Yours for Reforms of All Kinds
Review posted April 5, 2009.
David R. Godine, 2006. 255 pages.
Kit Bakke begins, "I was home alone, that rare treat for the working mother, when it occurred to me to write to her. To Louisa May Alcott. Why not?"
She goes on to explain why writing to Louisa resonated with her life. And apparently she pulled it off!
I wish I could explain more about the mechanics of our correspondence, but I can't, because, other than frying six surge protectors, I don't know how it worked. I sent my letters and chapter drafts to Louisa by e-mail from my Seattle living room, and she received them as handwritten ink on paper in her roms in Dr. Lawrence's house in Roxbury, Massachusetts. She once told me my handwriting was neat and extremely legible, so there was definitely something odd going on. She wrote to me, using well-worn ink pens and paper, and they showed up in Times New Roman in my Outlook inbox. I was grateful for the technology transfer, as her own handwriting was also less than copperplate.
It's one of those Internet Effects, I guess. Or a Heisenberg thing, or Brownian motion gone amok. I didn't want to inquire too closely for fear the magic might vanish.
What follows is a series of essays about Louisa May Alcott's life and the parallels with Kit Bakke's life in modern America, framed by letters (no, e-mails) purporting to be from Louisa herself.
I loved the idea of this book, because when I was a girl in 6th or 7th grade, I actually spent quite a bit of time daydreaming about bringing Louisa May Alcott into the present to show her all the advances women have made. I don't think any other author ever prompted such a reaction, but I distinctly remember thinking out what I would say to Louisa May Alcott if I could pull this off and meet her. So imagine my delight, more than thirty years later, to learn that Kit Bakke in some sense managed to do what I daydreamed about as a child.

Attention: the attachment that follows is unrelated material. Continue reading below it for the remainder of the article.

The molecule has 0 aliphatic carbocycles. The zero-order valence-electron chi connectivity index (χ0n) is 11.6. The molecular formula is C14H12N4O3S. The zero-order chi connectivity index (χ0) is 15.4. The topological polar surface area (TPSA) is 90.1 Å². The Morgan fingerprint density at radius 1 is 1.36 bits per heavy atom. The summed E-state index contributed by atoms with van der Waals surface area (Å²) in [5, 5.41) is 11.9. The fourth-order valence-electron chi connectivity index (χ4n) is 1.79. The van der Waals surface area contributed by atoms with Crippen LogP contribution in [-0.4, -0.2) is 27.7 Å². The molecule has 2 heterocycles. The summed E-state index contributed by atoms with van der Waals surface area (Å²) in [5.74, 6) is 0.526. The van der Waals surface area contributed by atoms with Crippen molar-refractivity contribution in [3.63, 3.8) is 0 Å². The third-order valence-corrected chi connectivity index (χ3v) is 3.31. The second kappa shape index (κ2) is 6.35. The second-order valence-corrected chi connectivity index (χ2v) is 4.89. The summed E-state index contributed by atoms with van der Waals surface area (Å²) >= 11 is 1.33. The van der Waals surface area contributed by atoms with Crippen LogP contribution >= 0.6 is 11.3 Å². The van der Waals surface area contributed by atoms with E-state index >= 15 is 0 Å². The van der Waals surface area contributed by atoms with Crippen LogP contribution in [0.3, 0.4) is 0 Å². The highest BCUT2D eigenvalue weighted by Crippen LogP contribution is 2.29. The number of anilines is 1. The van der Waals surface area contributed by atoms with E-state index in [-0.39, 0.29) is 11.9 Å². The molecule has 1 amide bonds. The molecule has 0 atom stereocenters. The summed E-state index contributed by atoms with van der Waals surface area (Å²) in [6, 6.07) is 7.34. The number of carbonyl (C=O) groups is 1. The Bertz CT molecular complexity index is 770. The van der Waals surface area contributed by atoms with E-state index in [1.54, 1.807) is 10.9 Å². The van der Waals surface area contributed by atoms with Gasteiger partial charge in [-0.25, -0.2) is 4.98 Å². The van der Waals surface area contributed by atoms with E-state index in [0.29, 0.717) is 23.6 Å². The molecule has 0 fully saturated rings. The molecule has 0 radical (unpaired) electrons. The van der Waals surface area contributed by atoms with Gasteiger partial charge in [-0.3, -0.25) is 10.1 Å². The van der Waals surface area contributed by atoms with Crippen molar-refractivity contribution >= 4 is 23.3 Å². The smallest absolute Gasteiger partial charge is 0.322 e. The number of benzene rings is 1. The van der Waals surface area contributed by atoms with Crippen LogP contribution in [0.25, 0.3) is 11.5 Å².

I think it was Louisa's zeal for "reforms of all kinds" that prompts this sort of reaction from her readers. We want her to know about the progress that was made, and about the good that came from her own efforts. Kit Bakke did some work at reforms of her own in the sixties, so she tied those stories in with her thoughts about Louisa's life.
This book is a fascinating blend of musings on life in modern America combined with historical information about Louisa May Alcott and her times, as well as the personal touch from imagining Louisa's reactions.
This book will be most enjoyed by people who have read and loved Louisa May Alcott's books, but there are millions such people out there. For myself, I want to find a copy of some of her less-known books for adults mentioned, such as Work. I will be able to read it with new appreciation into the background and what it meant in Louisa's life and times. Reading Miss Alcott's E-mail reminded me of an author I loved in my childhood, and told me more about her work for adults, which I have yet to discover.